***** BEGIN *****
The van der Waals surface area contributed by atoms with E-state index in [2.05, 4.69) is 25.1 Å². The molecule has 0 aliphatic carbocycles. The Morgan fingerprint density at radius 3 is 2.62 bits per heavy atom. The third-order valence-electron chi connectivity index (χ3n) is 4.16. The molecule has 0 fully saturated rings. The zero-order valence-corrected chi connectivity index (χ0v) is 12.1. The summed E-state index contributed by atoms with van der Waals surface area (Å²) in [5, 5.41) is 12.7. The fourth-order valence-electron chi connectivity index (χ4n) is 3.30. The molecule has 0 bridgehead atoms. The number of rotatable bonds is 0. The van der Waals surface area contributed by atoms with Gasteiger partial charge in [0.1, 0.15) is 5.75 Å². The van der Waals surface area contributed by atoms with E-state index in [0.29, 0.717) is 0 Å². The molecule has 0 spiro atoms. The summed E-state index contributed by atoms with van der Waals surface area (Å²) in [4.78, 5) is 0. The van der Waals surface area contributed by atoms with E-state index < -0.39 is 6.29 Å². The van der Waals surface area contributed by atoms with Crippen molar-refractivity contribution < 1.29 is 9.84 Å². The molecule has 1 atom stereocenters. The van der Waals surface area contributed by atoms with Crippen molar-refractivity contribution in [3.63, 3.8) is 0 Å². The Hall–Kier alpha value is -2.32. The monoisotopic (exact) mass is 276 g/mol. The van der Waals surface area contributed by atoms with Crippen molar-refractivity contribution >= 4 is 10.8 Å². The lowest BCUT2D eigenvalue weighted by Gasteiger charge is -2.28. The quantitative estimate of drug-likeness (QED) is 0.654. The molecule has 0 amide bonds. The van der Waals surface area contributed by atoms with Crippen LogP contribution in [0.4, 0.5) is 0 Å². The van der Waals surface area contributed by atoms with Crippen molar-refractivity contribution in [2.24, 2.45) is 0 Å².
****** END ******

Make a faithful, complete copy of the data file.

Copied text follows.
The van der Waals surface area contributed by atoms with E-state index in [2.05, 4.69) is 25.1 Å². The molecule has 0 aliphatic carbocycles. The Morgan fingerprint density at radius 3 is 2.62 bits per heavy atom. The third-order valence-electron chi connectivity index (χ3n) is 4.16. The molecule has 0 fully saturated rings. The zero-order valence-corrected chi connectivity index (χ0v) is 12.1. The summed E-state index contributed by atoms with van der Waals surface area (Å²) in [5, 5.41) is 12.7. The fourth-order valence-electron chi connectivity index (χ4n) is 3.30. The molecule has 0 bridgehead atoms. The number of rotatable bonds is 0. The van der Waals surface area contributed by atoms with Gasteiger partial charge in [0.1, 0.15) is 5.75 Å². The van der Waals surface area contributed by atoms with E-state index in [0.29, 0.717) is 0 Å². The molecule has 0 spiro atoms. The summed E-state index contributed by atoms with van der Waals surface area (Å²) in [4.78, 5) is 0. The van der Waals surface area contributed by atoms with E-state index < -0.39 is 6.29 Å². The van der Waals surface area contributed by atoms with Crippen molar-refractivity contribution < 1.29 is 9.84 Å². The molecule has 1 atom stereocenters. The van der Waals surface area contributed by atoms with Crippen molar-refractivity contribution in [3.63, 3.8) is 0 Å². The Hall–Kier alpha value is -2.32. The monoisotopic (exact) mass is 276 g/mol. The van der Waals surface area contributed by atoms with Crippen molar-refractivity contribution >= 4 is 10.8 Å². The lowest BCUT2D eigenvalue weighted by Gasteiger charge is -2.28. The quantitative estimate of drug-likeness (QED) is 0.654. The molecule has 0 amide bonds. The van der Waals surface area contributed by atoms with Crippen LogP contribution in [0.4, 0.5) is 0 Å². The van der Waals surface area contributed by atoms with Crippen molar-refractivity contribution in [2.24, 2.45) is 0 Å².